Ye Olde Manor House 027331
The Manor of Leask. Built in the early 19th Century by William Cumming Skene Gordon replacing an earlier building. It was burnt down in 1927, some say maliciously. The new building on the left has recently been renovated, there was some activity on the day this picture was taken. There is a picture of a Clan Leask gathering in 1989 outside the renovated building in the Clan Leask Newsletter of Autumn 1989. The first gathering took place in 1981. Who knows, if the Clan hadn’t made a cock up by investing in the Darien scheme I could be living here now swanning about in a kilt.
The manor house and three acres surrounding it was owned by an Aberdeen businessman when this photo was taken.
The Dovecot, or doocot as the Clan Leask Society Newsletter of November 1989 describes it. This, according to the same article is owned by “Madam Leask of Leask”.
A picture of the grounds taken in 2004.
A great picture of the house in 2007
Taken from http://www.britishlistedbuildings.co.uk/sc-16054-house-of-leask-doocot-slains
House of Leask, Doocot, Slains
Description: House of Leask, Doocot
Date Listed: 16 April 1971
Historic Scotland Building ID: 16054
OS Grid Coordinates: 402736, 833063
Latitude/Longitude: 57.3880, -1.9561
Location: Collieston, Aberdeenshire AB41 8JU
Postcode: AB41 8JU
Mid 18th century, restored 1981. Unusual, tall, square-plan, single chamber dovecot with voussoired segmentally-arched window, alighting ledge/string course close to eaves below row of flight holes and ball-finialled, slated, piended roof (see Notes). Roughly squared and snecked pink granite rubble with squared rubble quoins.
A N Robertson Old Dovecotes of Scotland (1957). I Shepherd Gordon (1994), pp 210-11. RCAHMS Canmore. Earlier HS List Description. 1st and 2nd Edition Ordnance Survey Maps (1864-71, 1899-1901).
An unusual survival, this fine dovecot is sited close to the ruins of the House of Leask. Niven notes that the dovecot was re-roofed and newly finialled in the 19th century, at which time the roof was conical and the slating banded. The early 18th century House of Leask was renamed Gordon Lodge when Barbara Cuming married Dr Alexander Gordon of Hilton and Straloch, a descendant of the Gordons of Pitlurg in Banffshire. Their grandson subsequently named the house Pitlurg. In 1825 Captain Gordon Cumming Skene commissioned Archibald Simpson to rebuild the old house, returning to the original name of House of Leask for the new building. This house, burned down in 1927, but had incorporated a simple 2-storey, 5-bay Italianate south front, 3-bay bow between slightly advanced end bays on the west and a wing to the northeast.
Source: Historic Scotland
Listed building text is © Crown Copyright. Reproduced under licence: PSI Click-use licence number C2008002006.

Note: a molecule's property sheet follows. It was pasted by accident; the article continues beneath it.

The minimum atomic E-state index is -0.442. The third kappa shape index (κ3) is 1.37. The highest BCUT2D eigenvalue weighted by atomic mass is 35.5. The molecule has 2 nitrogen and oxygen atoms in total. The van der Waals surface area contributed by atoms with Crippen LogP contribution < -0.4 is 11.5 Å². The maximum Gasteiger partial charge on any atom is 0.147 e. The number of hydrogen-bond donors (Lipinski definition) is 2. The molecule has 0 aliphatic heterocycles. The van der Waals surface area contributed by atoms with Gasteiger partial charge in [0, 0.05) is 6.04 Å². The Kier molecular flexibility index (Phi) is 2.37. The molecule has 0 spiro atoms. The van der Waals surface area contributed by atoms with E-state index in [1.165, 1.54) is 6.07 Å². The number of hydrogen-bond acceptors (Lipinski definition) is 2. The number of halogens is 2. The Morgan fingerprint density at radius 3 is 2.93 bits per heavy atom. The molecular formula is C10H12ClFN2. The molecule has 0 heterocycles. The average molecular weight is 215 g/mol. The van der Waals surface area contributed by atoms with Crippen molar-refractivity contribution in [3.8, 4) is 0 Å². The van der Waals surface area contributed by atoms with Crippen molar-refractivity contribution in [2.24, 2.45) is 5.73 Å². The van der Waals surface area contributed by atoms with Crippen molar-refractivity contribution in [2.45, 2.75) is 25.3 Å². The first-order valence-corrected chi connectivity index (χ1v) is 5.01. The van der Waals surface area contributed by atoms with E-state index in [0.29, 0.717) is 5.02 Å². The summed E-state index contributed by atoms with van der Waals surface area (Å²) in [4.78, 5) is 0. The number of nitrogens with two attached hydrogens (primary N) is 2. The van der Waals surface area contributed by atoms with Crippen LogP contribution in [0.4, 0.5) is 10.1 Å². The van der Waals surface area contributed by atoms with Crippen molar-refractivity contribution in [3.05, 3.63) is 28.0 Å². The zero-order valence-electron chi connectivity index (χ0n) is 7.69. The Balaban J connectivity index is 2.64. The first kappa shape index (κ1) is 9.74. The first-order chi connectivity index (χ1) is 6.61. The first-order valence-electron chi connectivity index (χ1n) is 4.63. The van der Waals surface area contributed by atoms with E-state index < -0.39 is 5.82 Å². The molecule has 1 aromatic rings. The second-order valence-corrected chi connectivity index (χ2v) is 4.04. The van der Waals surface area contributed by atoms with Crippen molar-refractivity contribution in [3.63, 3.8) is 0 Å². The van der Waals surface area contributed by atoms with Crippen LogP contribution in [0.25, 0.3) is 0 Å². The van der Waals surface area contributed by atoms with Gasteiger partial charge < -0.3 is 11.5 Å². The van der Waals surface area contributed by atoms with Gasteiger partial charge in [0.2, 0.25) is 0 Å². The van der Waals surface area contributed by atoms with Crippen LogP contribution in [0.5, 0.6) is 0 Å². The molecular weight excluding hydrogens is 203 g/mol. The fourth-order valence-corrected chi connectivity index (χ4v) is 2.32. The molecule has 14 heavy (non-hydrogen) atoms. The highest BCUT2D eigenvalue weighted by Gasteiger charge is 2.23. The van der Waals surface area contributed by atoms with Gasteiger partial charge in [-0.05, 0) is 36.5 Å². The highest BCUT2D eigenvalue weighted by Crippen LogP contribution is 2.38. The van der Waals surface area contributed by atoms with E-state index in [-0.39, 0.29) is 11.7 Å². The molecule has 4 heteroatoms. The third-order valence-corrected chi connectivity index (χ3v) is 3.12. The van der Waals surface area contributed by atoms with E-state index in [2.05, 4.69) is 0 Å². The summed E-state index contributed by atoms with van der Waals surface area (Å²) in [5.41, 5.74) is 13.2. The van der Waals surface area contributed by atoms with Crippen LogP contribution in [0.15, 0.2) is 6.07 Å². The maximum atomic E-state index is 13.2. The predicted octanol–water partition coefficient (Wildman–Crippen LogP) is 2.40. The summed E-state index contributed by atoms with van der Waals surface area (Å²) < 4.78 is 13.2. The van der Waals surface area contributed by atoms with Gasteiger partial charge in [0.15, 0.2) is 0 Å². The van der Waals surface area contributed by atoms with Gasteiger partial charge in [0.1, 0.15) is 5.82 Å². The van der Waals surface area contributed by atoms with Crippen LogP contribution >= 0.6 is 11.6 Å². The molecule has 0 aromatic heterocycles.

House of Leask, Doocot – Slains – Aberdeenshire – Scotland
In 1987 my parents went on holiday to Scotland and whilst up there had a look at the Hills of Leask. Here are the pictures that were taken at the time.
I added the following text in late 2015. It was taken from a photocopy I had been given, the source which looks like a book or magazine. I cant remember where I got it from or who gave it to me. This is the accompanying photograph of the house which appears to show a couple of figures. Its all very spooky. As you can tell the quality is very poor. Misspellings are in the original text.
“Pitlurg House. Ellon. NK02633 – For such a simple-looking house Pitlurg has a complicated family history. Told briefly it begins with the Gordons of Pitlurg, Banffshire, offspring of Jock Gordon of Scurdargue. They had to sell this property two miles south of Keith in 1724 to pay debts run up in unwise investments and ‘high living in Paris’. Dr Alexander Gordon of Hilton and Straloch succeeded his spendthrift uncle and married Barbara Cumming, heiress to the combined Buchan family lands of the Leasks of Leask and Cummings of Birness. About this stage ‘Leask’ became ‘Gordon Lodge’. This doctors grandson was only seven when he inherited and the Straloch lands were sold leavin him Birness and Leask. When he settled, years later with the rank of Major-General, he re-named the property ‘Pitlurg’ after the ancestral lands in Banffshire. Following the General’s death it was his son, Captain Gordon Cumming Skene of Pitlurg, Dyce and Parkshill who commissioned Archibald Simpson to build the present house in 1828. In the early years of this century the estate was sold off and the mansion house destroyed by fire in 1927.”
Aerial Photographs March 2016
In March 2016 I came across the site www.canmore.org.uk which describes itself as an online catalogue to Scotland’s archaeology, buildings, industrial and maritime heritage. On it is a few photographs of Leask interest which they kindly allowed me to reproduce here.